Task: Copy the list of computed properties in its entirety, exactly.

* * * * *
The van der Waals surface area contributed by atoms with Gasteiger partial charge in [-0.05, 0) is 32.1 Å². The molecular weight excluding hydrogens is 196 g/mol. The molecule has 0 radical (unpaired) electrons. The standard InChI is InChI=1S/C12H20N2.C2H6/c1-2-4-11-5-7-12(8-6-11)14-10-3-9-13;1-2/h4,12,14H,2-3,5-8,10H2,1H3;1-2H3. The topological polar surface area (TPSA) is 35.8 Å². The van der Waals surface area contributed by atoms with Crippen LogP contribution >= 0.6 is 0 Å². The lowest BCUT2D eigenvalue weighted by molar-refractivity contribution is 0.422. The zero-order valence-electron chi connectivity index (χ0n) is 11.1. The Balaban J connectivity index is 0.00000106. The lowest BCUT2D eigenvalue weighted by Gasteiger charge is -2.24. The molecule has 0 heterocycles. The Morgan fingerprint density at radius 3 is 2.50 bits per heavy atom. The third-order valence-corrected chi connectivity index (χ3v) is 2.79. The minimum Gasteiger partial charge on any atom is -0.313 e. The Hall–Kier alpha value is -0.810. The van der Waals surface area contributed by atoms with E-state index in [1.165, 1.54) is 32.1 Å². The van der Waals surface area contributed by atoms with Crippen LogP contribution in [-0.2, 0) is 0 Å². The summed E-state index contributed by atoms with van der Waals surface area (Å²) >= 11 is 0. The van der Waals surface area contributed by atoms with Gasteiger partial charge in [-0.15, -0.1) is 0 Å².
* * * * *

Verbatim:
The van der Waals surface area contributed by atoms with Gasteiger partial charge in [-0.05, 0) is 32.1 Å². The molecular weight excluding hydrogens is 196 g/mol. The molecule has 0 radical (unpaired) electrons. The standard InChI is InChI=1S/C12H20N2.C2H6/c1-2-4-11-5-7-12(8-6-11)14-10-3-9-13;1-2/h4,12,14H,2-3,5-8,10H2,1H3;1-2H3. The topological polar surface area (TPSA) is 35.8 Å². The van der Waals surface area contributed by atoms with Crippen LogP contribution >= 0.6 is 0 Å². The lowest BCUT2D eigenvalue weighted by molar-refractivity contribution is 0.422. The zero-order valence-electron chi connectivity index (χ0n) is 11.1. The Balaban J connectivity index is 0.00000106. The lowest BCUT2D eigenvalue weighted by Gasteiger charge is -2.24. The molecule has 0 heterocycles. The Morgan fingerprint density at radius 3 is 2.50 bits per heavy atom. The third-order valence-corrected chi connectivity index (χ3v) is 2.79. The minimum Gasteiger partial charge on any atom is -0.313 e. The Hall–Kier alpha value is -0.810. The van der Waals surface area contributed by atoms with E-state index in [1.165, 1.54) is 32.1 Å². The van der Waals surface area contributed by atoms with Crippen LogP contribution in [-0.2, 0) is 0 Å². The summed E-state index contributed by atoms with van der Waals surface area (Å²) >= 11 is 0. The van der Waals surface area contributed by atoms with Gasteiger partial charge in [-0.15, -0.1) is 0 Å².